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Fire Protection in Underground Transport Systems

Structural considerations taking into account settlement-sensitive superstructures

Spannungs-Dehnungslinien für Normalbeton je nach Temperatur
Spannungs-Dehnungslinien für Normalbeton © Björn Kunze


Due to the continuous development of standards and regulations, the question of a solution for complicated situations, such as the fire protection of engineering structures with regard to newly constructed as well as existing structures, has to be solved.

Since there are currently three methods for the design of underground traffic facilities for a fire event, verification level 3, which is applicable for individual boundary conditions, is examined in more detail here.

The work is intended to offer a solution approach and to clarify questions as to how an engineering structure, such as a tunnel cross-section, can be verified for a fire event from a static-constructive point of view.


Fire events in underground traffic facilities can have disproportionate effects on the serviceability and load-bearing capacity of these sensitive superstructures if they are directly built over by settlement-sensitive structures (e.g. track-bound traffic routes or bridges).

The design of underground traffic facilities is principally carried out by means of a time-step calculation. Here, on the one hand, a time-dependent temperature curve (fire impact) and, on the other hand, the temperature-dependent component properties (material properties, spalling) as well as the associated stiffness distributions are taken into account.

For road tunnels, which are built as single or multi-cell frames in open construction, the ZTV-ING allows under certain conditions a simplified calculation using a linear replacement temperature gradient (between 55 K and 25 K) with full stiffness of the concrete cross-section. The DB regulations Ril 853 "Railway tunnel planning, construction and maintenance" also provided for a simplified internal force design for the case of fire for frame structures until 11/2014. Analogous to ZTV-ING, a temperature difference of 50 K was assumed for the full stiffness of the concrete cross-section. Since 11/2014, Ril 853 also requires a calculation for frame structures that takes into account fire-related effects such as spalling, temperature development over time and temperature-dependent material behaviour.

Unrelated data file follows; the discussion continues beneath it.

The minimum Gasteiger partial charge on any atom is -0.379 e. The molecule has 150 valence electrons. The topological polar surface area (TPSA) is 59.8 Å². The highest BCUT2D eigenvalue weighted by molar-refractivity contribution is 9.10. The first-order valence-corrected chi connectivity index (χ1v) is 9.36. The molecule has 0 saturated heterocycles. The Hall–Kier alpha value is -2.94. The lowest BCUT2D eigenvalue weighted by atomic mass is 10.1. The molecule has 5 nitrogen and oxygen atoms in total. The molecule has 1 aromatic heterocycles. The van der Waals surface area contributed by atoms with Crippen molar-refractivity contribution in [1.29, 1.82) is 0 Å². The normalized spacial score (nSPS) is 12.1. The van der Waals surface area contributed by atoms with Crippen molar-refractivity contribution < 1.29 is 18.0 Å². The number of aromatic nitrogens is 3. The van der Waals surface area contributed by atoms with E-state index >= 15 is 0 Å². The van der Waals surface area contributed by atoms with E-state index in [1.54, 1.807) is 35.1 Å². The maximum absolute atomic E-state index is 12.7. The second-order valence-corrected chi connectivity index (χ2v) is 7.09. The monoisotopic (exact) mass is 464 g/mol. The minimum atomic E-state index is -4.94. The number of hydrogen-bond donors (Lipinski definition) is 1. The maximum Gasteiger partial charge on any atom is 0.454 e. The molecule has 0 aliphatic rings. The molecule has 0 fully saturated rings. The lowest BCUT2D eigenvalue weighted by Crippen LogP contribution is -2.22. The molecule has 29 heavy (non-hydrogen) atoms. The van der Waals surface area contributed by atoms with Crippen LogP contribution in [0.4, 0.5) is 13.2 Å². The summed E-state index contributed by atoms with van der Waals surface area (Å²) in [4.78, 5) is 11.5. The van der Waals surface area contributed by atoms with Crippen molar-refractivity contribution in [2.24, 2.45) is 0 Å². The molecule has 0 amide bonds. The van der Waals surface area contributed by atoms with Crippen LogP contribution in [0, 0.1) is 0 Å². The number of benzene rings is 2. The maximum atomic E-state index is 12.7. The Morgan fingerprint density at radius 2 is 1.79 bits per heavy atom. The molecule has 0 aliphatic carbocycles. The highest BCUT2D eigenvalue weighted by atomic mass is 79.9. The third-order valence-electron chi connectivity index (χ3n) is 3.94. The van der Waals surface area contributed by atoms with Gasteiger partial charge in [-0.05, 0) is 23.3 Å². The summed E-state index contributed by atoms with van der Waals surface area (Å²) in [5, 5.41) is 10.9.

The content of the master thesis is to be a comparison of the calculation using a constant temperature gradient of 50 K and the more precise time-step calculation, related to the load-bearing capacity and the deformations of an underground structure. Against the background of the special requirements for structures with deformation-sensitive superstructures, special attention is to be paid to the calculation of deformations on the top of the structure.

Furthermore, the following consideration should be given to the conversion of existing structures: If an existing structure was not originally designed for the fire load case, a recalculation may reveal load-bearing capacity deficits. As a solution, more favourable temperature-time curves for ceiling and walls could be defined on the basis of a flue gas simulation. Within the scope of this work, a variation analysis with two further, modified temperature-time curves is to be carried out, in which the effects on the required reinforcement levels are presented and discussed.


In the work, different approaches to the verification for the load case fire on a rectangular frame were carried out under consideration of different fire curves. On the one hand, a comparison of the design results between the simplified verification according to ZTV-ING, Part 5 and the more exact verification according to DIN EN 1992-1-2 was carried out.